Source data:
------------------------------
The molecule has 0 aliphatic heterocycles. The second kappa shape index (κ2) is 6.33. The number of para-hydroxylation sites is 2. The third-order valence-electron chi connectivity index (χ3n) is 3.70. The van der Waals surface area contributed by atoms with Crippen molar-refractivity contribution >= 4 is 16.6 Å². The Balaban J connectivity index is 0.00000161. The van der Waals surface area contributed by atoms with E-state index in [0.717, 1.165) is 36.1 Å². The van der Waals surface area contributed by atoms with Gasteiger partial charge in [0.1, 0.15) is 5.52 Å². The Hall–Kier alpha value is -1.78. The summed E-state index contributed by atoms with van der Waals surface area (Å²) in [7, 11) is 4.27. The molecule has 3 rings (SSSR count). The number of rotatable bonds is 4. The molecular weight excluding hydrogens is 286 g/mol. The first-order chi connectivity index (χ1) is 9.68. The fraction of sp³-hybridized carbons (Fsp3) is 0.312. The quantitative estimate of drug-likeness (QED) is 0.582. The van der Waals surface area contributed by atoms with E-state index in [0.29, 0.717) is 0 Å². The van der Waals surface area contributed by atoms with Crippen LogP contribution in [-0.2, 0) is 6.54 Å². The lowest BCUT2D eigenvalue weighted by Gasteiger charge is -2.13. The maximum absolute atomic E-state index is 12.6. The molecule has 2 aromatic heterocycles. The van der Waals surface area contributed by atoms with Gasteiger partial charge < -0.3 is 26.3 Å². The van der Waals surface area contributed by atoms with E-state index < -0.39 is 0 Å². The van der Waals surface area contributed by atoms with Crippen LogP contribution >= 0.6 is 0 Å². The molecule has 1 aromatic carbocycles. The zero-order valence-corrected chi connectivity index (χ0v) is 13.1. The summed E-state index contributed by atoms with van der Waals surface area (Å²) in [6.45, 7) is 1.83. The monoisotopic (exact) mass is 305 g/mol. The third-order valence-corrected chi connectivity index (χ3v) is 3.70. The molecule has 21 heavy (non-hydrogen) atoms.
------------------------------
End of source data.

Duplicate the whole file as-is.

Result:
The molecule has 0 aliphatic heterocycles. The second kappa shape index (κ2) is 6.33. The number of para-hydroxylation sites is 2. The third-order valence-electron chi connectivity index (χ3n) is 3.70. The van der Waals surface area contributed by atoms with Crippen molar-refractivity contribution >= 4 is 16.6 Å². The Balaban J connectivity index is 0.00000161. The van der Waals surface area contributed by atoms with E-state index in [0.717, 1.165) is 36.1 Å². The van der Waals surface area contributed by atoms with Gasteiger partial charge in [0.1, 0.15) is 5.52 Å². The Hall–Kier alpha value is -1.78. The summed E-state index contributed by atoms with van der Waals surface area (Å²) in [7, 11) is 4.27. The molecule has 3 rings (SSSR count). The number of rotatable bonds is 4. The molecular weight excluding hydrogens is 286 g/mol. The first-order chi connectivity index (χ1) is 9.68. The fraction of sp³-hybridized carbons (Fsp3) is 0.312. The quantitative estimate of drug-likeness (QED) is 0.582. The van der Waals surface area contributed by atoms with E-state index in [0.29, 0.717) is 0 Å². The van der Waals surface area contributed by atoms with Crippen LogP contribution in [-0.2, 0) is 6.54 Å². The lowest BCUT2D eigenvalue weighted by Gasteiger charge is -2.13. The maximum absolute atomic E-state index is 12.6. The molecule has 2 aromatic heterocycles. The van der Waals surface area contributed by atoms with Gasteiger partial charge < -0.3 is 26.3 Å². The van der Waals surface area contributed by atoms with E-state index < -0.39 is 0 Å². The van der Waals surface area contributed by atoms with Crippen LogP contribution >= 0.6 is 0 Å². The molecule has 1 aromatic carbocycles. The zero-order valence-corrected chi connectivity index (χ0v) is 13.1. The summed E-state index contributed by atoms with van der Waals surface area (Å²) in [6.45, 7) is 1.83. The monoisotopic (exact) mass is 305 g/mol. The third-order valence-corrected chi connectivity index (χ3v) is 3.70. The molecule has 21 heavy (non-hydrogen) atoms.